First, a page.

Mortgage Brokers

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Mortgage Brokers

A mortgage broker is a firm or individual who, for a commission, matches borrowers and lenders. A mortgage broker takes applications and sometimes processes loans, but generally does not use its own funds for closing.

Do not confuse a mortgage broker with a mortgage banker. A mortgage broker brings together both the parties of a loan but does not actually originate or service the loan, while a mortgage banker originates and services the loan.

You could say the mortgage broker acts as an intermediary who sources mortgages on behalf of individuals or businesses.

Traditionally, banks are other lenders have distributed their own products. However as markets for mortgages have become more competitive, the role of the mortgage broker has become more popular. Today in most developed mortgage markets mortgage brokers are the largest distributors of mortgage products for lenders.

The majority of mortgage brokers are regulated to ensure a level of protection for the consumer. The extent of the regulation depends on the jurisdiction.

In competitive mortgage markets many lenders use an array of rate offers and other incentives to attract customers. To many customers, due to their infrequent purchases or mortgage products, the mortgage market may appear confusing and somewhat daunting. A mortgage broker can guide them through the process of selecting a suitable mortgage and offer mortgage and property related financial advice.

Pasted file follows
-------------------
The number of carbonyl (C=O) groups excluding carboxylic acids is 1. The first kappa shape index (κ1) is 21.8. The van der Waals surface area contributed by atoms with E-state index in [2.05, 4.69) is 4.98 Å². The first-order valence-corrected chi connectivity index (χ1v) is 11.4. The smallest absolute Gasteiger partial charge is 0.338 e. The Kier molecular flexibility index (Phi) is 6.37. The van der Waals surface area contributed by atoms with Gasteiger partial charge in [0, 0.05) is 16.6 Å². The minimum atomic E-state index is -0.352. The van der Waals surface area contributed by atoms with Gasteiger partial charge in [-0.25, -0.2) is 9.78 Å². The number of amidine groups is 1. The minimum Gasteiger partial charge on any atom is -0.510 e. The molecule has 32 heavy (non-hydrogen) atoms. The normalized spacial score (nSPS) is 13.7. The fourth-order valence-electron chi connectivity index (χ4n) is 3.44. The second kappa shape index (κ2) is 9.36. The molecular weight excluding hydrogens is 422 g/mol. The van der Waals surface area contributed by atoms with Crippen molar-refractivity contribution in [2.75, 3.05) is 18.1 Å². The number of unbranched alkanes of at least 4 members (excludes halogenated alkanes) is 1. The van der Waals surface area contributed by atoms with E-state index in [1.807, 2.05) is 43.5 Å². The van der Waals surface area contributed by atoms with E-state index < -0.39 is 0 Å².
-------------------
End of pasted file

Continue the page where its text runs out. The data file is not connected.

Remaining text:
For borrowers with poor credit records, or other unusual circumstances, finding a lender may be difficult. A mortgage broker, having specialised knowledge and multiple lending sources, will normally be a valuable resource in obtaining financing.

The nature and scope of a mortgage broker’s activities or tasks varies with jurisdiction. For example, in the UK anyone offering mortgage brokerage is offering a regulated financial activity; the broker is responsible for ensuring the advice is later shown to be defective. In other jurisdictions the transaction undertaken by the broker may be limited to pointing the borrower in the direction of an appropriate lender and no advice given. Therefore the work undertaken by the broker will depend on the depth of their service and liabilities.

Typically the following tasks are undertaken:

Marketing to attract clients
Assessment of the borrower’s circumstances. This may include assessment of credit history (normally obtained via a credit report) and affordability (verified by income documentation).
Assessing the market to find a mortgage product that fits the client’s needs.
Applying for a lenders agreement in principle (pre-approval)
Gathering all needed documents (payslips, bank statements, etc.)
Completing a lender application form
Explaining the legal disclosures
Submitting all material to the lender